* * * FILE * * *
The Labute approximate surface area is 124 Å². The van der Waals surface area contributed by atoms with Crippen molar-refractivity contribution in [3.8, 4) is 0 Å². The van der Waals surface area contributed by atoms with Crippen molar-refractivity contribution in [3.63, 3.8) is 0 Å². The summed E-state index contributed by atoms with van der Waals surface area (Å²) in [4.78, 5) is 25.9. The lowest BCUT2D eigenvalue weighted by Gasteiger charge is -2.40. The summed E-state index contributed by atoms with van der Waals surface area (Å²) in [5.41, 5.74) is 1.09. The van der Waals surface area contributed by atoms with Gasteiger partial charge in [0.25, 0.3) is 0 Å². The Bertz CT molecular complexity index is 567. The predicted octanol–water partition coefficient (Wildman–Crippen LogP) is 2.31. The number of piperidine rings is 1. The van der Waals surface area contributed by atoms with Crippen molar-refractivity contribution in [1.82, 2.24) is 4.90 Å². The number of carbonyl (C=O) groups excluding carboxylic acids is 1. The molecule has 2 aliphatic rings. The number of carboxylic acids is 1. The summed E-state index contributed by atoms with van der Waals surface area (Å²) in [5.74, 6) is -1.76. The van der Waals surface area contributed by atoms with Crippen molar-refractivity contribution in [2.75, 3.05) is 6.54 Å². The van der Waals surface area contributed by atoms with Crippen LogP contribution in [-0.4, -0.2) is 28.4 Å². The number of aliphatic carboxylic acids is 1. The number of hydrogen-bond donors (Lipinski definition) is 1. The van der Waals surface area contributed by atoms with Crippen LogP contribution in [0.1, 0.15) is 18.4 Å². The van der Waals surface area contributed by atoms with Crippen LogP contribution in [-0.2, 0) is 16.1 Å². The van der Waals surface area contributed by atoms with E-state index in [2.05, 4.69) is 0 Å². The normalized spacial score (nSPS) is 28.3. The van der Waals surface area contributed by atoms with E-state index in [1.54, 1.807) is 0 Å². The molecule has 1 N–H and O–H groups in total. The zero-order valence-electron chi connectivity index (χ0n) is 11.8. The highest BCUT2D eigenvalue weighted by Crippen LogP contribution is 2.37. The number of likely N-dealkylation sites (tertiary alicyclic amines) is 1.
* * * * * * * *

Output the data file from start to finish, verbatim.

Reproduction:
The Labute approximate surface area is 124 Å². The van der Waals surface area contributed by atoms with Crippen molar-refractivity contribution in [3.8, 4) is 0 Å². The van der Waals surface area contributed by atoms with Crippen molar-refractivity contribution in [3.63, 3.8) is 0 Å². The summed E-state index contributed by atoms with van der Waals surface area (Å²) in [4.78, 5) is 25.9. The lowest BCUT2D eigenvalue weighted by Gasteiger charge is -2.40. The summed E-state index contributed by atoms with van der Waals surface area (Å²) in [5.41, 5.74) is 1.09. The van der Waals surface area contributed by atoms with Gasteiger partial charge in [0.25, 0.3) is 0 Å². The Bertz CT molecular complexity index is 567. The predicted octanol–water partition coefficient (Wildman–Crippen LogP) is 2.31. The number of piperidine rings is 1. The van der Waals surface area contributed by atoms with Crippen molar-refractivity contribution in [1.82, 2.24) is 4.90 Å². The number of carbonyl (C=O) groups excluding carboxylic acids is 1. The molecule has 2 aliphatic rings. The number of carboxylic acids is 1. The summed E-state index contributed by atoms with van der Waals surface area (Å²) in [5.74, 6) is -1.76. The van der Waals surface area contributed by atoms with Crippen molar-refractivity contribution in [2.75, 3.05) is 6.54 Å². The van der Waals surface area contributed by atoms with Crippen LogP contribution in [-0.4, -0.2) is 28.4 Å². The number of aliphatic carboxylic acids is 1. The number of hydrogen-bond donors (Lipinski definition) is 1. The van der Waals surface area contributed by atoms with Crippen LogP contribution in [0.1, 0.15) is 18.4 Å². The van der Waals surface area contributed by atoms with Crippen LogP contribution in [-0.2, 0) is 16.1 Å². The van der Waals surface area contributed by atoms with E-state index in [2.05, 4.69) is 0 Å². The normalized spacial score (nSPS) is 28.3. The van der Waals surface area contributed by atoms with E-state index in [1.54, 1.807) is 0 Å². The molecule has 1 N–H and O–H groups in total. The zero-order valence-electron chi connectivity index (χ0n) is 11.8. The highest BCUT2D eigenvalue weighted by Crippen LogP contribution is 2.37. The number of likely N-dealkylation sites (tertiary alicyclic amines) is 1.